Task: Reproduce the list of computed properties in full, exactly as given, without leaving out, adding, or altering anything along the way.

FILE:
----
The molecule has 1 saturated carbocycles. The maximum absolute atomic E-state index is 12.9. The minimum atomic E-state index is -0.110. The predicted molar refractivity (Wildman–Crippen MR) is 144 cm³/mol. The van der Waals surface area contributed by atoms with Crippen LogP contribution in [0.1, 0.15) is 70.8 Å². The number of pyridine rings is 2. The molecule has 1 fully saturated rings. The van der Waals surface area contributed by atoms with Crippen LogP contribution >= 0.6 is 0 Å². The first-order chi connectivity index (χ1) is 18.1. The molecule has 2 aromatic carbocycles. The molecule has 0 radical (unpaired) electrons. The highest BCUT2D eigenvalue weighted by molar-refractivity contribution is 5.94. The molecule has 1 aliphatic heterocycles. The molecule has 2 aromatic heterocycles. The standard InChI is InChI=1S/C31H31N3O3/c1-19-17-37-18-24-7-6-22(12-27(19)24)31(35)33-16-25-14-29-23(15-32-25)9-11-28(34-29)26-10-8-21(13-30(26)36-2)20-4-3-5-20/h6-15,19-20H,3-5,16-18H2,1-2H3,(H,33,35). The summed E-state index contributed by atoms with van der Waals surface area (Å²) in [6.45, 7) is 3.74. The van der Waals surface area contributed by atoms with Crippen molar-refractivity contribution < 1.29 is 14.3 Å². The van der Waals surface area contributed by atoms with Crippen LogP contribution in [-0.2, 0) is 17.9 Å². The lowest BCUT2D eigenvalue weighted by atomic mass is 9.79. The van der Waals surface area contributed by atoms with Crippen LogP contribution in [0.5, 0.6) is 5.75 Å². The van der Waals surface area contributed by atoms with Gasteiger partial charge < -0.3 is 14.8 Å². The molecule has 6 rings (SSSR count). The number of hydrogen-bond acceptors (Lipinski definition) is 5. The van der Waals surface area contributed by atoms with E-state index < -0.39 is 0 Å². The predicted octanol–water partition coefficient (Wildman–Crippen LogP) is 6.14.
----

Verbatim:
The molecule has 1 saturated carbocycles. The maximum absolute atomic E-state index is 12.9. The minimum atomic E-state index is -0.110. The predicted molar refractivity (Wildman–Crippen MR) is 144 cm³/mol. The van der Waals surface area contributed by atoms with Crippen LogP contribution in [0.1, 0.15) is 70.8 Å². The number of pyridine rings is 2. The molecule has 1 fully saturated rings. The van der Waals surface area contributed by atoms with Crippen LogP contribution >= 0.6 is 0 Å². The first-order chi connectivity index (χ1) is 18.1. The molecule has 2 aromatic carbocycles. The molecule has 0 radical (unpaired) electrons. The highest BCUT2D eigenvalue weighted by molar-refractivity contribution is 5.94. The molecule has 1 aliphatic heterocycles. The molecule has 2 aromatic heterocycles. The standard InChI is InChI=1S/C31H31N3O3/c1-19-17-37-18-24-7-6-22(12-27(19)24)31(35)33-16-25-14-29-23(15-32-25)9-11-28(34-29)26-10-8-21(13-30(26)36-2)20-4-3-5-20/h6-15,19-20H,3-5,16-18H2,1-2H3,(H,33,35). The summed E-state index contributed by atoms with van der Waals surface area (Å²) in [6.45, 7) is 3.74. The van der Waals surface area contributed by atoms with Crippen molar-refractivity contribution < 1.29 is 14.3 Å². The van der Waals surface area contributed by atoms with Crippen LogP contribution in [-0.2, 0) is 17.9 Å². The lowest BCUT2D eigenvalue weighted by atomic mass is 9.79. The van der Waals surface area contributed by atoms with Crippen LogP contribution in [0.5, 0.6) is 5.75 Å². The van der Waals surface area contributed by atoms with Gasteiger partial charge < -0.3 is 14.8 Å². The molecule has 6 rings (SSSR count). The number of hydrogen-bond acceptors (Lipinski definition) is 5. The van der Waals surface area contributed by atoms with E-state index < -0.39 is 0 Å². The predicted octanol–water partition coefficient (Wildman–Crippen LogP) is 6.14.